Fig. 1

Participants flow chart

Table 1 shows socio-demographic characteristics of participants. Almost three fifths of participants were 20 to 29 years old. The median age of the mothers was 26 years (IQR 22 to 31). Nearly half of the mothers (49.1 %) had completed primary education. Most mothers (85.3 %) were married or living with a boyfriend. Regarding the family income, most families of participants (72.5 %) had expended at least 1USD per inhabitant and per day. Three fifths of participants had ever been mother.
Table 1

Characteristics of study participants

 

Number n = 422

Percent

Age (years)

  

<20

47

11.2

20-29

241

57.2

≥30

133

31.6

Education level

  

Never been at school

8

1.9

Primary

207

49.1

Secondary

179

42.4

University

28

6.6

Marital status

  

Living with a partner

360

85.3

Single

62

14.7

Occupation

  

Housewife

204

48.3

Small trade

106

25.1

Hairdresser/dressmaker

68

16.1

Paid job

20

4.7

Student

18

4.3

Farm worker

6

1.4

Family income

  

≥1$ per habitant

264

72.5

<1$ per habitant

100

27.5

Parity

  

1

162

38.4

2-3

167

39.6

≥4

93

22.0

All 422 mothers initiated breastfeeding, 233 (55.2 %) did it within an hour of birth and 73 (17.3 %) within thirty minutes. During the maternity stay, 369 (87.5 %) children were exclusively breastfed. At six months, only 12 (2.8 %) infants were exclusively breastfed. The highest rates of EBF discontinuation were noticed during the first and fourth months. Twenty-five percent of mothers stopped EBF during the first month, 17 % during the second month, 18 % during the third month and 22 % during the fourth month. The median duration of exclusive breastfeeding was 10.9 weeks (IQR 4.3 to 14.9).

Regarding predictors of EBF up to six months, none of the mother’s socio-demographic characteristics was associated with the discontinuation of EBF (Table 2). The factors significantly associated with the discontinuation of EBF in bivariate analysis, were the following: having reached less than four antenatal care visits, no plan on the duration of EBF, lack of confidence in the ability to breastfeed, low level of knowledge on breastfeeding, breastfeeding problems during the first week, and having experienced less than five BFHI practices during the stay in the maternity facility. The mother’s attitude toward breastfeeding was not associated with EBF up to six months (Table 2).
Table 2

Factors associated with the discontinuation of exclusive breastfeeding in bivariate analysis

Variable

n

Persons-weeks

Events

CHRa (95 % CI)

p-value

Age (years)

     

<20

47

476.57

45

1.15 (0.82, 1.62)

0.424

20-29

241

2459.86

229

1.05 (0.84, 1.30)

0.671

≥30

133

1438.86

127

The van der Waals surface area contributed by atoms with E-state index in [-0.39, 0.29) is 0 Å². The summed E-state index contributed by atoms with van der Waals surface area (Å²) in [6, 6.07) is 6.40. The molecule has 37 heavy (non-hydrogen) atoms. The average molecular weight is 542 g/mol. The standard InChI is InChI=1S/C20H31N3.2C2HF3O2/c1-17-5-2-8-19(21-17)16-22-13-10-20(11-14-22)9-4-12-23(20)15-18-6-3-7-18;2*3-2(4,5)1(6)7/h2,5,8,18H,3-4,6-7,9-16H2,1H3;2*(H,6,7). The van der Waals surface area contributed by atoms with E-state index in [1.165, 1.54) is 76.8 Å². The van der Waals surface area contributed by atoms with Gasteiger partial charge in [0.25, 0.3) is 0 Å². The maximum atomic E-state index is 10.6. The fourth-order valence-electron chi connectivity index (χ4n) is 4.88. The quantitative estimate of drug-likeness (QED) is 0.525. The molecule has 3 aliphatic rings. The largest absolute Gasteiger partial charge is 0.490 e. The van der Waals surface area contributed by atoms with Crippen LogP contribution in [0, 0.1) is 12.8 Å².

1

 

Education level

     

At most primary

215

2193.57

207

1.13 (0.93, 1.37)

0.231

At least secondary

207

2188.14

195

1

 

Marital status

     

Living with a partner

62

605.86

61

1.28 (0.97, 1.68)

0.081

Single

360

3775.86

341

1

 

Occupation

     

Work outside the home

218

2245.29

208

1.05 (0.86, 1.27)

0.650

Housewife

204

2136.43

194

1

 

Family income

     

≥1$ per habitant

264

2664.71

252

1.11 (0.88, 1.41)

0.377

<1$ per habitant

100

1118.43

96

1

 

Parity

     

1

162

1571.00

156

1.04 (0.81, 1.35]

0.754

2-3

167

1842.57

155

0.82 (0.63, 1.06)

0.134

≥4

93

968.14

91

1

 

Number of ANCb visits reached

     

<4

137

1284.71

133

1.41 (1.14, 1.74)

0.002

≥4

284

3090.86

268

1

 

Planned length of EBF

     

Nothing planned

39

228.29

39

2.75 (1.92, 3.92)

<0.001

<6 months

186

1754.18

179

1.44 (1.17, 1.78)

0.001

≥6 months

190

2331.29

178

1

 

Confidence in the ability to breastfeed

     

Not confident

9

49.86

9

4.68 (2.34, 9.34)

<0.001

Fairly confident

266

2483.00

260

1.96 (1.57, 2.44)

<0.001

Very confident

146

1848.86

132

1

 

Attitude toward breastfeeding

     

Negative attitude

72

696.00

71

1.41(0.98, 2.03)

0.067

Fairly positive attitude

292

3001.14

282

1.35 (0.99, 1.84)

0.056

Very positive attitude

55

629.29

48

1

 

Knowledge on breastfeeding

     

Low level

60

401.14

57

1.95 (1.45, 2.62)

<0.001

Fairly good level

156

1450.14

151

1.47 (1.18, 1.82)

<0.001

Very good level

205

2504.71

194

1

 

Breastfeeding problems during the first week

     

Yes

72

534.29

70

1.63 (1.26, 2.11)

<0.001

No

350

3847.43

332

1

 

Number of BFHI c practices experienced

     

<5

64

524.86

62

1.55 (1.15, 2.09)

0.004

5 - 6

193

1850.00

186

1.45 (1.16, 1.80)

0.001

≥7

157

1940.86

146

1

 

aCrude Hazard Ratio, bAntenatal care, cBaby-Friendly Hospital Initiative

Regarding each baby-friendly hospital practice individually, mothers who had exclusively breastfed during the stay in the maternity (CHR = 1.59; 95 % CI 2.14, 1.18), those who had been helped to breastfeed correctly (CHR = 1.55; 95 % CI 1.25, 1.92)] and those who were informed about the benefits of breastfeeding (CHR = 1.32; 95 % CI 1.08, 1.62), had higher hazard of EBF at six months. Initiating breastfeeding within 30 min after birth was not significantly associated with the discontinuation of EBF (CHR = 1.28 (95 % CI 0.99, 1.66).